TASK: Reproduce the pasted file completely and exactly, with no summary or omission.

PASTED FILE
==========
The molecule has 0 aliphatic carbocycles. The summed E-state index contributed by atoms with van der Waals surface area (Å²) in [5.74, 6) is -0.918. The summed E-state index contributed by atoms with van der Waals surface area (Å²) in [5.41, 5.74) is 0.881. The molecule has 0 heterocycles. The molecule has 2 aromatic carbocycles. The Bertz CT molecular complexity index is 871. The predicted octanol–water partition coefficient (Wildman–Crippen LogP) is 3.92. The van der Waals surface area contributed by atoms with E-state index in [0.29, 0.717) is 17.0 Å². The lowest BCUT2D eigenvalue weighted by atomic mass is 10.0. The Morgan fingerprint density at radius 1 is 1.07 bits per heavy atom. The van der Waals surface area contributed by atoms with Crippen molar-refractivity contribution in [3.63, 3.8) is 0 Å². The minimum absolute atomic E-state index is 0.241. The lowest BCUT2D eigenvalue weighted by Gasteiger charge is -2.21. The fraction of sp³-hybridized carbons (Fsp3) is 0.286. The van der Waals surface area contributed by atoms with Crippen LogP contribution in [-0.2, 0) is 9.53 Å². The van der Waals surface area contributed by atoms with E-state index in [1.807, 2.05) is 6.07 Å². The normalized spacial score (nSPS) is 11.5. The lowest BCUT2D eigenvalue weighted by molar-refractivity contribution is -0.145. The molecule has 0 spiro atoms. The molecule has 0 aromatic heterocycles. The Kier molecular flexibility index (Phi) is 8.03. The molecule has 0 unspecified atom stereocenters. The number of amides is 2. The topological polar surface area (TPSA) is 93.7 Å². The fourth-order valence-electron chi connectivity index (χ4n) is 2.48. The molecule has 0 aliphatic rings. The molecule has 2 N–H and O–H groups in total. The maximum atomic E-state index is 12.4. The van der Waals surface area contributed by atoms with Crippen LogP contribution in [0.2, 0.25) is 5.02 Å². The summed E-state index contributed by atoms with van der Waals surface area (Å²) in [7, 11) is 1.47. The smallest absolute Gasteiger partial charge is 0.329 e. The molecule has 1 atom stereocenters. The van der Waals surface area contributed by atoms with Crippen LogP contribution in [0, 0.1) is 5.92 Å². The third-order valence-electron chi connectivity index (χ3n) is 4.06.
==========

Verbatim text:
The molecule has 0 aliphatic carbocycles. The summed E-state index contributed by atoms with van der Waals surface area (Å²) in [5.74, 6) is -0.918. The summed E-state index contributed by atoms with van der Waals surface area (Å²) in [5.41, 5.74) is 0.881. The molecule has 0 heterocycles. The molecule has 2 aromatic carbocycles. The Bertz CT molecular complexity index is 871. The predicted octanol–water partition coefficient (Wildman–Crippen LogP) is 3.92. The van der Waals surface area contributed by atoms with E-state index in [0.29, 0.717) is 17.0 Å². The lowest BCUT2D eigenvalue weighted by atomic mass is 10.0. The Morgan fingerprint density at radius 1 is 1.07 bits per heavy atom. The van der Waals surface area contributed by atoms with Crippen molar-refractivity contribution in [3.63, 3.8) is 0 Å². The minimum absolute atomic E-state index is 0.241. The lowest BCUT2D eigenvalue weighted by Gasteiger charge is -2.21. The fraction of sp³-hybridized carbons (Fsp3) is 0.286. The van der Waals surface area contributed by atoms with Crippen LogP contribution in [-0.2, 0) is 9.53 Å². The van der Waals surface area contributed by atoms with E-state index in [1.807, 2.05) is 6.07 Å². The normalized spacial score (nSPS) is 11.5. The lowest BCUT2D eigenvalue weighted by molar-refractivity contribution is -0.145. The molecule has 0 spiro atoms. The molecule has 0 aromatic heterocycles. The Kier molecular flexibility index (Phi) is 8.03. The molecule has 0 unspecified atom stereocenters. The number of amides is 2. The topological polar surface area (TPSA) is 93.7 Å². The fourth-order valence-electron chi connectivity index (χ4n) is 2.48. The molecule has 0 aliphatic rings. The molecule has 2 N–H and O–H groups in total. The maximum atomic E-state index is 12.4. The van der Waals surface area contributed by atoms with Crippen LogP contribution in [0.2, 0.25) is 5.02 Å². The summed E-state index contributed by atoms with van der Waals surface area (Å²) in [7, 11) is 1.47. The smallest absolute Gasteiger partial charge is 0.329 e. The molecule has 1 atom stereocenters. The van der Waals surface area contributed by atoms with Crippen LogP contribution in [0, 0.1) is 5.92 Å². The third-order valence-electron chi connectivity index (χ3n) is 4.06.